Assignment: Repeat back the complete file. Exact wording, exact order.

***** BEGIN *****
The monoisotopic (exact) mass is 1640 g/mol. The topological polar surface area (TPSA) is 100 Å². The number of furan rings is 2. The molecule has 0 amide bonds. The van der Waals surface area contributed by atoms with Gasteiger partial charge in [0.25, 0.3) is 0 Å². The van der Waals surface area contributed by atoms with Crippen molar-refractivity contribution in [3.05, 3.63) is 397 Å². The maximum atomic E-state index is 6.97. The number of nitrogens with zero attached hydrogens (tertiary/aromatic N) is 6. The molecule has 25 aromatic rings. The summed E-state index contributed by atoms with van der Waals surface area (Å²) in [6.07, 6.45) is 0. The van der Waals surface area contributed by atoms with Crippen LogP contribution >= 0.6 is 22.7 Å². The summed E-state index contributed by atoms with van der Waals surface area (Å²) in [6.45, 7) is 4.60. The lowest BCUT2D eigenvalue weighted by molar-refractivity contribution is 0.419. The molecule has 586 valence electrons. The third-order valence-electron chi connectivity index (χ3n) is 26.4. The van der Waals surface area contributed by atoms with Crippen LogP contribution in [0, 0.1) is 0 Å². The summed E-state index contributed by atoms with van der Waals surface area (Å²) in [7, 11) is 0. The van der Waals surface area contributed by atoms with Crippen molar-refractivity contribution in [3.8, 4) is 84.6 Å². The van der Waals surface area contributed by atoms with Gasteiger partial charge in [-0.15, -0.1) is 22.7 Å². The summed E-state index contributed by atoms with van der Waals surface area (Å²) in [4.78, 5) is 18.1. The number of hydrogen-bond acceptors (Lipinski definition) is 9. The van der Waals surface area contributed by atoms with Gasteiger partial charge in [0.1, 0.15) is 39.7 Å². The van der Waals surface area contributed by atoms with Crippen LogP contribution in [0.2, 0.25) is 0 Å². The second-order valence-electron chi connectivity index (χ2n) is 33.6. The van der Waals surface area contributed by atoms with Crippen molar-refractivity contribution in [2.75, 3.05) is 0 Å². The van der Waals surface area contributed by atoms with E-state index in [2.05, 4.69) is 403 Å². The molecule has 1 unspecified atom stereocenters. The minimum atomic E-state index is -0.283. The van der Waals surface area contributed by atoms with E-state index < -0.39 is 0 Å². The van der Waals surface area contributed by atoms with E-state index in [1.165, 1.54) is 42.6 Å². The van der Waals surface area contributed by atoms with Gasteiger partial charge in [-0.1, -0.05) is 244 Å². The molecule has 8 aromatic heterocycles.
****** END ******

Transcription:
The monoisotopic (exact) mass is 1640 g/mol. The topological polar surface area (TPSA) is 100 Å². The number of furan rings is 2. The molecule has 0 amide bonds. The van der Waals surface area contributed by atoms with Gasteiger partial charge in [0.25, 0.3) is 0 Å². The van der Waals surface area contributed by atoms with Crippen molar-refractivity contribution in [3.05, 3.63) is 397 Å². The maximum atomic E-state index is 6.97. The number of nitrogens with zero attached hydrogens (tertiary/aromatic N) is 6. The molecule has 25 aromatic rings. The summed E-state index contributed by atoms with van der Waals surface area (Å²) in [6.07, 6.45) is 0. The van der Waals surface area contributed by atoms with Crippen LogP contribution >= 0.6 is 22.7 Å². The summed E-state index contributed by atoms with van der Waals surface area (Å²) in [6.45, 7) is 4.60. The lowest BCUT2D eigenvalue weighted by molar-refractivity contribution is 0.419. The molecule has 586 valence electrons. The third-order valence-electron chi connectivity index (χ3n) is 26.4. The van der Waals surface area contributed by atoms with Crippen LogP contribution in [0, 0.1) is 0 Å². The summed E-state index contributed by atoms with van der Waals surface area (Å²) in [7, 11) is 0. The van der Waals surface area contributed by atoms with Crippen molar-refractivity contribution in [3.8, 4) is 84.6 Å². The van der Waals surface area contributed by atoms with Gasteiger partial charge in [-0.15, -0.1) is 22.7 Å². The summed E-state index contributed by atoms with van der Waals surface area (Å²) in [4.78, 5) is 18.1. The number of hydrogen-bond acceptors (Lipinski definition) is 9. The van der Waals surface area contributed by atoms with Gasteiger partial charge in [0.1, 0.15) is 39.7 Å². The van der Waals surface area contributed by atoms with Crippen LogP contribution in [0.2, 0.25) is 0 Å². The second-order valence-electron chi connectivity index (χ2n) is 33.6. The van der Waals surface area contributed by atoms with Crippen molar-refractivity contribution in [2.75, 3.05) is 0 Å². The van der Waals surface area contributed by atoms with E-state index in [2.05, 4.69) is 403 Å². The molecule has 1 unspecified atom stereocenters. The minimum atomic E-state index is -0.283. The van der Waals surface area contributed by atoms with E-state index < -0.39 is 0 Å². The van der Waals surface area contributed by atoms with E-state index in [1.165, 1.54) is 42.6 Å². The van der Waals surface area contributed by atoms with Gasteiger partial charge in [-0.1, -0.05) is 244 Å². The molecule has 8 aromatic heterocycles.